2022 NBA Draft Analysis: Jeremy Sochan


With the draft less than a month away, Mark and Caitlin are back with a fresh episode of “Stock up, Stock down.” Breaking down a different prospect each week, the idea is for the hosts to watch a player, identifying reasons to be both bearish and bullish, with frame of reference from a few specific games as well as for the Pacers. Then, in zooming out with a broader focus, an invited draft expert reacts to the findings.

This week, @beenthrifty join to talk La Lumiere product Jeremy Sochan through the lens of Baylor’s games against Kansas, TCU, and Alabama.

Stock-up

Caitlin’s pick — rotational defense and movement skills

When operating at the peak of his powers, Jeremy Sochan flies around on defense with the technique of a dancer spotting on a turn, maintaining awareness of movement, direction and location in space even while rotating.

Just look at this possession against Kansas, as he processes his way out of the scramble situation, hitting his marks while communicating, before reading the skip pass and gliding from the corner to the opposite block without losing balance or control.

Or, how about against TCU, when in a single possession, he defended all five players on the floor, whether defending on-ball as principal or in providing framing. For those counting, here’s a rundown of the match-up changes.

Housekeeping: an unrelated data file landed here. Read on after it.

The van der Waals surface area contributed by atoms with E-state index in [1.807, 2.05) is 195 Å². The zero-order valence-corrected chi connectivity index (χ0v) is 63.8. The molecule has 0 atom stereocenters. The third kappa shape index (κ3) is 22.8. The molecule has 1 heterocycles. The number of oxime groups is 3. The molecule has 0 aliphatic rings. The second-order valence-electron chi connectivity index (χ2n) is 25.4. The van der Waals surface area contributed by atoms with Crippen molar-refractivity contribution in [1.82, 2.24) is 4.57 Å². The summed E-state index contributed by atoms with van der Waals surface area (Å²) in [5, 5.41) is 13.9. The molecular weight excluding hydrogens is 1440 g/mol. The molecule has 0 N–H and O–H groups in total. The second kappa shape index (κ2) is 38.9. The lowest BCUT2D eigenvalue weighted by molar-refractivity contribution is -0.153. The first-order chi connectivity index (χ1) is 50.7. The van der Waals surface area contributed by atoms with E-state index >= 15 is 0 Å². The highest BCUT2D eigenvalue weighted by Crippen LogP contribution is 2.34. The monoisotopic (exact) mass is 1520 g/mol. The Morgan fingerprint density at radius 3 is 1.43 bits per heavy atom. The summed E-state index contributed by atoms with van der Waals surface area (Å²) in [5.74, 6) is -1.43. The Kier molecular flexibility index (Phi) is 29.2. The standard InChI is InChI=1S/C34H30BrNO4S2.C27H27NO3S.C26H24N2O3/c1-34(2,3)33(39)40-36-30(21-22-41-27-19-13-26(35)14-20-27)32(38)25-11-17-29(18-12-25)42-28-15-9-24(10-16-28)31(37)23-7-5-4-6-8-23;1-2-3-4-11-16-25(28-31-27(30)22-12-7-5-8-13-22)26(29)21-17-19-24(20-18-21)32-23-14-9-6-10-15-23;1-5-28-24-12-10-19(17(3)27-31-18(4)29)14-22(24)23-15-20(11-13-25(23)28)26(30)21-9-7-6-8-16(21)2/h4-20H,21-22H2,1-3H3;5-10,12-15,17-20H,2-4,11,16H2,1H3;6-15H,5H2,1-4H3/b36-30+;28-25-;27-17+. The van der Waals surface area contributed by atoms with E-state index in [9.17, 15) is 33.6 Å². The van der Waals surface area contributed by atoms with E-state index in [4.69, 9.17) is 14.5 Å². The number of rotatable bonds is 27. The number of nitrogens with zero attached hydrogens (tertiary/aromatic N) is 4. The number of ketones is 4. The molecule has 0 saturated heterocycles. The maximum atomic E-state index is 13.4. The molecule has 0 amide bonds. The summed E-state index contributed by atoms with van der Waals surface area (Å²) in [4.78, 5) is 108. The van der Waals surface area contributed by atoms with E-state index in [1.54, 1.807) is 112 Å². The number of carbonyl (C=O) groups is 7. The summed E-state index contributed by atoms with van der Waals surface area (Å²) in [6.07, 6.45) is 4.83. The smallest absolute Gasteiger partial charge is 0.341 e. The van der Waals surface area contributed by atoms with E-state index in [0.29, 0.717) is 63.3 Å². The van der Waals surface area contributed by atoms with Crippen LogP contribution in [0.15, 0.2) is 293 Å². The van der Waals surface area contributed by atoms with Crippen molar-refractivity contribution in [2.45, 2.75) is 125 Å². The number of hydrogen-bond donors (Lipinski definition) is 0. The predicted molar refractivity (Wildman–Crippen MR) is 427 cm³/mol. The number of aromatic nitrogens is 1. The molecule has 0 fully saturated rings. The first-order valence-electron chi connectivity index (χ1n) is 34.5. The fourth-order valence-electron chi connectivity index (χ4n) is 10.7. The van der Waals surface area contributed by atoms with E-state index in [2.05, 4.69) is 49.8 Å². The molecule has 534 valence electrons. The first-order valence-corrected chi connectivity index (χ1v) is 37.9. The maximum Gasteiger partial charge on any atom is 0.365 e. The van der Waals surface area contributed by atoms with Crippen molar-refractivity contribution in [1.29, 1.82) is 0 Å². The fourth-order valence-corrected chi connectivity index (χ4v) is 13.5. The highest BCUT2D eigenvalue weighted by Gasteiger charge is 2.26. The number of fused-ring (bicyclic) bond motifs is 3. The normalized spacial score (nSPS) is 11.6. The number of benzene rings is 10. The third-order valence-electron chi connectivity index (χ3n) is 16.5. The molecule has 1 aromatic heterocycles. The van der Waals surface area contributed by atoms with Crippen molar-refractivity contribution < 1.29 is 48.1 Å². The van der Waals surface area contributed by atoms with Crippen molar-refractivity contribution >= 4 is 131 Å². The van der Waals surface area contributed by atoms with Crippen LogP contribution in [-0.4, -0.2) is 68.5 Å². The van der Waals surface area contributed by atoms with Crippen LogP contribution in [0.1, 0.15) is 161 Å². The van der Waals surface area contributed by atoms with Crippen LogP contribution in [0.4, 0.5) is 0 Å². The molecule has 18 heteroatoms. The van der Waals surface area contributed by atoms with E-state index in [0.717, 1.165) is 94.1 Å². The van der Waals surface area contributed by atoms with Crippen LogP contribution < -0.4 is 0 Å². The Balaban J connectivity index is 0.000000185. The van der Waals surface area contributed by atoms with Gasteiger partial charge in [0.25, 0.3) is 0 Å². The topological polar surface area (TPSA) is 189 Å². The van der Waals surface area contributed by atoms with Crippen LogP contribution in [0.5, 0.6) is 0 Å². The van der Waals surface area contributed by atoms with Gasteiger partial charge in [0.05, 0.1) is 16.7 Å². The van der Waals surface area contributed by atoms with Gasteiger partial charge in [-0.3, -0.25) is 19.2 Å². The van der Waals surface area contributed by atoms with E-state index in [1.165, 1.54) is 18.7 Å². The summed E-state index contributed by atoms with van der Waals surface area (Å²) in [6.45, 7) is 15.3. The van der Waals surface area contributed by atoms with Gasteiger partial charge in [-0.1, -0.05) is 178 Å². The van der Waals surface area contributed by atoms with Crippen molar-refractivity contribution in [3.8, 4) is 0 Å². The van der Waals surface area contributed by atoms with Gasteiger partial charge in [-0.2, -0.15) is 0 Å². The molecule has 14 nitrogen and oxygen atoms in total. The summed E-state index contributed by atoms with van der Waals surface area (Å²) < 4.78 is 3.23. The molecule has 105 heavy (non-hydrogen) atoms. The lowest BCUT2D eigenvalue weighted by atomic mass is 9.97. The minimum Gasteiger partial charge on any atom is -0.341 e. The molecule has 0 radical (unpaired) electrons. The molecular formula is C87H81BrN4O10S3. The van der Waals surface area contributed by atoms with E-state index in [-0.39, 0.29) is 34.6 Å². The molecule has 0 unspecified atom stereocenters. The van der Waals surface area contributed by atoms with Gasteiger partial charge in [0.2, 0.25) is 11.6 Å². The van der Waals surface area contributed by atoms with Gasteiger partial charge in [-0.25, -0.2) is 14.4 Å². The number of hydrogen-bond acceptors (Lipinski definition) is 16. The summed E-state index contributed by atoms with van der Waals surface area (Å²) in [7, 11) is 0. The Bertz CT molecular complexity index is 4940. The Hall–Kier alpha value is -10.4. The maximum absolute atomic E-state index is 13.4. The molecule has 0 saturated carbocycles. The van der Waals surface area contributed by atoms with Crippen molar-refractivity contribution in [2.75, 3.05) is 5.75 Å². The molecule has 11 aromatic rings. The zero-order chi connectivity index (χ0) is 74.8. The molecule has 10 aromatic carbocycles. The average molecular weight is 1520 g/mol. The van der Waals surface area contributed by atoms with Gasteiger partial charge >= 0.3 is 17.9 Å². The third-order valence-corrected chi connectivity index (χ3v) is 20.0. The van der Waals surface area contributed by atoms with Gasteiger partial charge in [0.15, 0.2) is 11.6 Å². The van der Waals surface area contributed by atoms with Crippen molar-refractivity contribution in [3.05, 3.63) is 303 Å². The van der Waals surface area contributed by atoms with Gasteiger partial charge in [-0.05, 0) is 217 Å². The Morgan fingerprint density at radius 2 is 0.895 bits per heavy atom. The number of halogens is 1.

1. Begins defending Jakob Coles in the corner


2.With Coles cutting baseline out of the option screens, switches and chases Damion Baugh out to the perimeter


.3. Communicates the back-screen and trades Baugh for Chuck O’Bannon Jr. without losing vision of the ball


4. Converges on Eddie Lampkin Jr. at the elbow as a pivot point, before returning to cover O’Bannon (and resisting the urge to lunge) on the cut-through


5. After tagging Lampkin as the roller, releases once again to Coles, his original assignment, and smashes down to contest the spin move of Francisco Farabello, completing the fivefold


To be fair, he isn’t without his wobbles. Even there, in what still ultimately ended with a deflection, he probably should’ve snapped his head and stepped with his inside arm outstretched to avoid disassociating from his latest check, but he nevertheless has an undeniable shadow presence; at times, seeming as though he is shutting down an entire team’s offense just with the way he skims the floor, playing multi-positional team defense.